One feature of the most recent round of bank responses to the official interest rate rise was the return of "price signalling" by the banks. This is the practice whereby they go to the media and suggest what their response might be, hoping that this informal communication can build a consensus.
Competition regulators, commentators and pundits all regard it as tantamount to collusion on price. The problem for them all is that the economic model of "competition" that we have become conditioned to supporting would not only see this as not a problem, it is actually a pre-requisite for the market to work.
The set of assumptions about a fully competitive market that lead to the mathematical conclusion of (Pareto) efficiency has as an assumption perfect knowledge by consumers and producers of what the actual price will be.
To put it another way, the fact that everyone is charging the same price is either evidence of perfect competition or perfect collusion - but the equivalence of price itself isn't deterministic of either (and could be a fluke in a less than perfect scenario).
But the "vibe" of price signalling has seen the coalition introduce a Bill that attempts to outlaw all price signalling, and the Government to publish an exposure draft of a more complex Bill that would at least be limited to markets specified by regulation.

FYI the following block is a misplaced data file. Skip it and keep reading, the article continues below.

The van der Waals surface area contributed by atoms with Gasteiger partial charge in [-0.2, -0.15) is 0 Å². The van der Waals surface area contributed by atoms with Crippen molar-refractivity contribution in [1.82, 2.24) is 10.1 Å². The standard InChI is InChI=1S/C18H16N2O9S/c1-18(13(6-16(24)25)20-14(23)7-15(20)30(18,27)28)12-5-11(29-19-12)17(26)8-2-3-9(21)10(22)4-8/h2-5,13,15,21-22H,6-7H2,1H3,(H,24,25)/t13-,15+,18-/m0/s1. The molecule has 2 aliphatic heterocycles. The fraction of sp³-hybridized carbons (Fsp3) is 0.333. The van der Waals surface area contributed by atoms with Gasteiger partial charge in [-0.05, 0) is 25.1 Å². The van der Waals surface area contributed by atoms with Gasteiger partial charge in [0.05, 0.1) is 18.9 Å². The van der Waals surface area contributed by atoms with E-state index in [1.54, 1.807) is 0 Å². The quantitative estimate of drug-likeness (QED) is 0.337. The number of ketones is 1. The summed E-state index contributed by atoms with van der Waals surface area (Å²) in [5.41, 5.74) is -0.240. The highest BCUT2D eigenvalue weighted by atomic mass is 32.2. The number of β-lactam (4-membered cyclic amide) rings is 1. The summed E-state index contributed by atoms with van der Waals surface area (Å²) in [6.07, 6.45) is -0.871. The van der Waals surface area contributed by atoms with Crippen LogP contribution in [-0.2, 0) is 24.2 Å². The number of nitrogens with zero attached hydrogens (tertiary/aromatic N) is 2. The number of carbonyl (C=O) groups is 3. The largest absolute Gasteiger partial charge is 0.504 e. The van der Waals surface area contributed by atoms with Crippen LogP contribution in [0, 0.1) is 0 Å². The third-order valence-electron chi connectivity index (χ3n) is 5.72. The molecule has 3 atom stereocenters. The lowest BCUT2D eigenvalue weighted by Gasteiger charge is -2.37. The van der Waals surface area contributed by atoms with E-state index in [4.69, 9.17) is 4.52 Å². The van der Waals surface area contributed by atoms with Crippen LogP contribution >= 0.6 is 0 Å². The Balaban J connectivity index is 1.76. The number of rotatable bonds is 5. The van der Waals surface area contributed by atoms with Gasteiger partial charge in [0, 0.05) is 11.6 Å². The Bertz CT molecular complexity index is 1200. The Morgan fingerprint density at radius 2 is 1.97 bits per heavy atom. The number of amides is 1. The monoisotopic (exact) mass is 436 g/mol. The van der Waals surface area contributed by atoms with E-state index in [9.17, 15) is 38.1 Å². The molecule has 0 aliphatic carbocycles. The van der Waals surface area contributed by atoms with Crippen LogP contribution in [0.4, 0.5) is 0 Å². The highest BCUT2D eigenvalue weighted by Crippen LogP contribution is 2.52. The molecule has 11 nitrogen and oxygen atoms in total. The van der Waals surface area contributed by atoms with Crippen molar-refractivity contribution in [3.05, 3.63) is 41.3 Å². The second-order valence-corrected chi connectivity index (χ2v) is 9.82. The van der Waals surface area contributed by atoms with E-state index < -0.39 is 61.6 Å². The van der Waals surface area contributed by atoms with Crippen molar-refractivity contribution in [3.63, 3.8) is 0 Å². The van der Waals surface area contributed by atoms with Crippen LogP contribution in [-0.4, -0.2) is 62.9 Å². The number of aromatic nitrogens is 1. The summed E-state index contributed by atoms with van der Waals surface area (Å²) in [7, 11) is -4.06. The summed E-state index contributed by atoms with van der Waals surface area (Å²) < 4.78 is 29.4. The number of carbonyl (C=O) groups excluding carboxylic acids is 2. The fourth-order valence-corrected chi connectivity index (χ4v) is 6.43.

Jennifer Hewett writing in the Oz has highlighted the kinds of damage that any price signalling law could produce.
Ultimately a core issue is just how useful it is to give the ACCC additional powers given that none of their existing powers seem to be used particularly effectively. In reality was the failure to secure a price fixing prosecution of a few petrol stations anything compared to the failure of the ACCC to act on shop-a-dockets?
And more simply if we really believe there is market power allowing banks to make "super profits" then an alternative regulatory mechanism is merely to confiscate the super profit by taxation, rather than by litigation.
Novae Meridianae Demetae Dexter delenda est